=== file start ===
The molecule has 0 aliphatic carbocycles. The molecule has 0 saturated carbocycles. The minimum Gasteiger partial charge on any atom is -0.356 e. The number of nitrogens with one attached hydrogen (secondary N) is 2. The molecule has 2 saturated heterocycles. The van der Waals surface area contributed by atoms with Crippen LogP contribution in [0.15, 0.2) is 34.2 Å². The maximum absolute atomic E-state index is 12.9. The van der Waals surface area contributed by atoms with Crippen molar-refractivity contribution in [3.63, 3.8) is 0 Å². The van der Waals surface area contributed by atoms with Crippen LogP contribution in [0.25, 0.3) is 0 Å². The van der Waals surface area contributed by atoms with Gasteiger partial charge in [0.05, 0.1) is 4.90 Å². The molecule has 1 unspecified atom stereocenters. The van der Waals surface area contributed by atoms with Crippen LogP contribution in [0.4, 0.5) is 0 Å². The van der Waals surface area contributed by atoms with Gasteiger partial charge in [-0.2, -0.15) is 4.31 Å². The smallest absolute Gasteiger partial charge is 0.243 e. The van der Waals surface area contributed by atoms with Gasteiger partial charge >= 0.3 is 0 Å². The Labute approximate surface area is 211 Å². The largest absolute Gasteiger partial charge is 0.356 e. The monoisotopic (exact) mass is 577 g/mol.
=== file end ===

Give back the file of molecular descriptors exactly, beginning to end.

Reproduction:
The molecule has 0 aliphatic carbocycles. The molecule has 0 saturated carbocycles. The minimum Gasteiger partial charge on any atom is -0.356 e. The number of nitrogens with one attached hydrogen (secondary N) is 2. The molecule has 2 saturated heterocycles. The van der Waals surface area contributed by atoms with Crippen LogP contribution in [0.15, 0.2) is 34.2 Å². The maximum absolute atomic E-state index is 12.9. The van der Waals surface area contributed by atoms with Crippen molar-refractivity contribution in [3.63, 3.8) is 0 Å². The van der Waals surface area contributed by atoms with Crippen LogP contribution in [0.25, 0.3) is 0 Å². The van der Waals surface area contributed by atoms with Gasteiger partial charge in [0.05, 0.1) is 4.90 Å². The molecule has 1 unspecified atom stereocenters. The van der Waals surface area contributed by atoms with Crippen LogP contribution in [0.4, 0.5) is 0 Å². The van der Waals surface area contributed by atoms with Gasteiger partial charge in [-0.2, -0.15) is 4.31 Å². The smallest absolute Gasteiger partial charge is 0.243 e. The van der Waals surface area contributed by atoms with Gasteiger partial charge >= 0.3 is 0 Å². The Labute approximate surface area is 211 Å². The largest absolute Gasteiger partial charge is 0.356 e. The monoisotopic (exact) mass is 577 g/mol.